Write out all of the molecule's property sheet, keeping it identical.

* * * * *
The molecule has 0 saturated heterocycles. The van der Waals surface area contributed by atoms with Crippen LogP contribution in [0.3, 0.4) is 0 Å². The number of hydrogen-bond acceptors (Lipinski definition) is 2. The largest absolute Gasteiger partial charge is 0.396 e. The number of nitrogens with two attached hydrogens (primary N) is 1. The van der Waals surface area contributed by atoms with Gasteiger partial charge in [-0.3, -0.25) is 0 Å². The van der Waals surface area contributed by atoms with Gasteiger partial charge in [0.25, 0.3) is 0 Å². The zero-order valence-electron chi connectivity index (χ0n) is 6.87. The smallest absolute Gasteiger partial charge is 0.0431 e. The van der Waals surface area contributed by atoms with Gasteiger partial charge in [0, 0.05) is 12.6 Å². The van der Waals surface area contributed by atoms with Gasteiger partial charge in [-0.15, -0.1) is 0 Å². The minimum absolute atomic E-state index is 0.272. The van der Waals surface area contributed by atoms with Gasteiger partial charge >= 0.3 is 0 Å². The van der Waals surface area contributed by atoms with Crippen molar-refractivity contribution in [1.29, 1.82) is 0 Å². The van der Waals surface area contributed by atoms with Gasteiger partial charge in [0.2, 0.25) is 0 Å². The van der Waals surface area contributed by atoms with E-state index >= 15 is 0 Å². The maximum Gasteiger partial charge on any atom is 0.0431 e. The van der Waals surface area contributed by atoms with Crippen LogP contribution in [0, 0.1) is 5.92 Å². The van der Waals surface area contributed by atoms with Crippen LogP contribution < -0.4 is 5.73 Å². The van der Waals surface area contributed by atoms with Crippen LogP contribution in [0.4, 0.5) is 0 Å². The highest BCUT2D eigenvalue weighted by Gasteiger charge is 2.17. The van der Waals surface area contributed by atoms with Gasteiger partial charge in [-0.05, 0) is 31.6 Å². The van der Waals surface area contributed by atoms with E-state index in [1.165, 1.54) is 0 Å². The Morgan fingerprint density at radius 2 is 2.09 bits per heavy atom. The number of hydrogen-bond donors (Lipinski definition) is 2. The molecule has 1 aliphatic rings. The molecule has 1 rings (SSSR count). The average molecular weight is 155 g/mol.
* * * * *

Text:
The molecule has 0 saturated heterocycles. The van der Waals surface area contributed by atoms with Crippen LogP contribution in [0.3, 0.4) is 0 Å². The number of hydrogen-bond acceptors (Lipinski definition) is 2. The largest absolute Gasteiger partial charge is 0.396 e. The number of nitrogens with two attached hydrogens (primary N) is 1. The van der Waals surface area contributed by atoms with Gasteiger partial charge in [-0.3, -0.25) is 0 Å². The van der Waals surface area contributed by atoms with Gasteiger partial charge in [0.25, 0.3) is 0 Å². The zero-order valence-electron chi connectivity index (χ0n) is 6.87. The smallest absolute Gasteiger partial charge is 0.0431 e. The van der Waals surface area contributed by atoms with Gasteiger partial charge in [0, 0.05) is 12.6 Å². The van der Waals surface area contributed by atoms with Gasteiger partial charge in [-0.15, -0.1) is 0 Å². The minimum absolute atomic E-state index is 0.272. The van der Waals surface area contributed by atoms with Gasteiger partial charge >= 0.3 is 0 Å². The van der Waals surface area contributed by atoms with Crippen molar-refractivity contribution in [1.29, 1.82) is 0 Å². The van der Waals surface area contributed by atoms with Gasteiger partial charge in [0.2, 0.25) is 0 Å². The van der Waals surface area contributed by atoms with E-state index >= 15 is 0 Å². The maximum Gasteiger partial charge on any atom is 0.0431 e. The van der Waals surface area contributed by atoms with Crippen LogP contribution in [0, 0.1) is 5.92 Å². The van der Waals surface area contributed by atoms with Crippen LogP contribution < -0.4 is 5.73 Å². The van der Waals surface area contributed by atoms with Crippen LogP contribution in [0.4, 0.5) is 0 Å². The highest BCUT2D eigenvalue weighted by Gasteiger charge is 2.17. The van der Waals surface area contributed by atoms with Gasteiger partial charge in [-0.05, 0) is 31.6 Å². The van der Waals surface area contributed by atoms with E-state index in [1.165, 1.54) is 0 Å². The Morgan fingerprint density at radius 2 is 2.09 bits per heavy atom. The number of hydrogen-bond donors (Lipinski definition) is 2. The molecule has 1 aliphatic rings. The molecule has 1 rings (SSSR count). The average molecular weight is 155 g/mol.